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12 Dec 2018 9:20
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  •   Home > News > International

    Hannah Gadsby unpacks debate about 'good men' in #MeToo speech at Hollywood Reporter event

    The Australian comedian, whose 2018 Netflix special Nanette brought her international acclaim, said she found "good men talking about bad men incredibly irritating".

    Comedian Hannah Gadsby has argued men have too much power defining good and bad behaviour, saying in a speech in Los Angeles she does not want to hear men "monologue about misogyny".

    Gadsby, whose 2018 Netflix special Nanette was praised for its social commentary and brought her international acclaim, told The Hollywood Reporter's Women in Entertainment gala she found "good men talking about bad men incredibly irritating".

    "I am sick of turning my television on at the end of the day to find anywhere up to 12 'Jimmys' giving me their hot take," Gadsby said.

    "My problem is that according to the Jimmys, there are only two types of bad men. There are the Weinstein, Bill Cosby types, who are so utterly horrible that they might as well be a different species to the Jimmys.

    "And then there are the FOJs — the friends of Jimmys.

    "These are apparently good men who misread the rules. Garden variety consent dyslexics. They have the rule book, but they just skimmed it."

    She said when "good men" talked about "bad men", they drew a line in the sand separating what constituted acceptable and unacceptable behaviour.

    That was wrong, Gadsby said, because "women should be in control of that line" — and that, inevitably, men would draw a different line for every occasion.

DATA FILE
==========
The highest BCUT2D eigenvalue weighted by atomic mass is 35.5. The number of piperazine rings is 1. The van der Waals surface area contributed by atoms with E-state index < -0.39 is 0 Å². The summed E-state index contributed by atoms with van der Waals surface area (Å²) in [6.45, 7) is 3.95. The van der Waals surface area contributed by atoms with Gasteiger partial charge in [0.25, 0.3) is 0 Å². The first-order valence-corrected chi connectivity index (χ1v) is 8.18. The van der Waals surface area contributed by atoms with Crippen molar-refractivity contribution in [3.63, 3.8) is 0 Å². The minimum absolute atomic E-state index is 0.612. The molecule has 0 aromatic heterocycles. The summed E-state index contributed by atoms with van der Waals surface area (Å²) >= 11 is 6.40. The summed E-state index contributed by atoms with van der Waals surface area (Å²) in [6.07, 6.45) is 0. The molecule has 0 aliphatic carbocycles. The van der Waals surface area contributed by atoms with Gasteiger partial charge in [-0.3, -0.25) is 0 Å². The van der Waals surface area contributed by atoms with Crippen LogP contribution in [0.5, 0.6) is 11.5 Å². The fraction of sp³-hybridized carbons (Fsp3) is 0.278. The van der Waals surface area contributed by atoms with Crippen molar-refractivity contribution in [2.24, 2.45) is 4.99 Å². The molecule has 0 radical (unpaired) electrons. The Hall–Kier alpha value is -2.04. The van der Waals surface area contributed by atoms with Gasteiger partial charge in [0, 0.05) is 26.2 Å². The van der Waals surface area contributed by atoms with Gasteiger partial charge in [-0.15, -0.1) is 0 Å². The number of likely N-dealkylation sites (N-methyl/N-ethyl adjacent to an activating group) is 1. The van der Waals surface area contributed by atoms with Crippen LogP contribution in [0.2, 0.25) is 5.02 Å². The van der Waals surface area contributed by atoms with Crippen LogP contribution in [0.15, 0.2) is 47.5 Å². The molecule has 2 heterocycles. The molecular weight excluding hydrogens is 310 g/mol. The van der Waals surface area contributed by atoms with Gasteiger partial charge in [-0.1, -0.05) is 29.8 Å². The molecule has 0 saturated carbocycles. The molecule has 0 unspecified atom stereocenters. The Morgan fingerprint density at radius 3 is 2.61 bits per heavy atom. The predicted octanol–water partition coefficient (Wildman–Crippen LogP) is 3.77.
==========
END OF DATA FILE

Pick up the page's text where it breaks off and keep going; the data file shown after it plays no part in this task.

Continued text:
"They have a line for the locker room, a line for when their wives, mothers, sisters and daughters are watching, another line for when they're drunk and fratting, another line for non-disclosure, a line for friends and a line for foes.

    "You know why we need to talk about this line between good men and bad men? Because it's only good men who get to draw that line. And guess what? All men believe they are good.

    "Guess what happens when only good men get to draw that line. This world — a world full of good men who do very bad things and still believe in their heart of hearts that they are good men because they have not crossed the line, because they move the line for their own good."

    The speech drew a strong and varied response on social media.

    Some people argued it was unnecessarily divisive and admonished those who were trying to do the right thing.

    Others felt it was spot on, drawing attention to the nuanced problem of men who try to be allies while continuing to exert their power.

    © 2018 ABC Australian Broadcasting Corporation. All rights reserved

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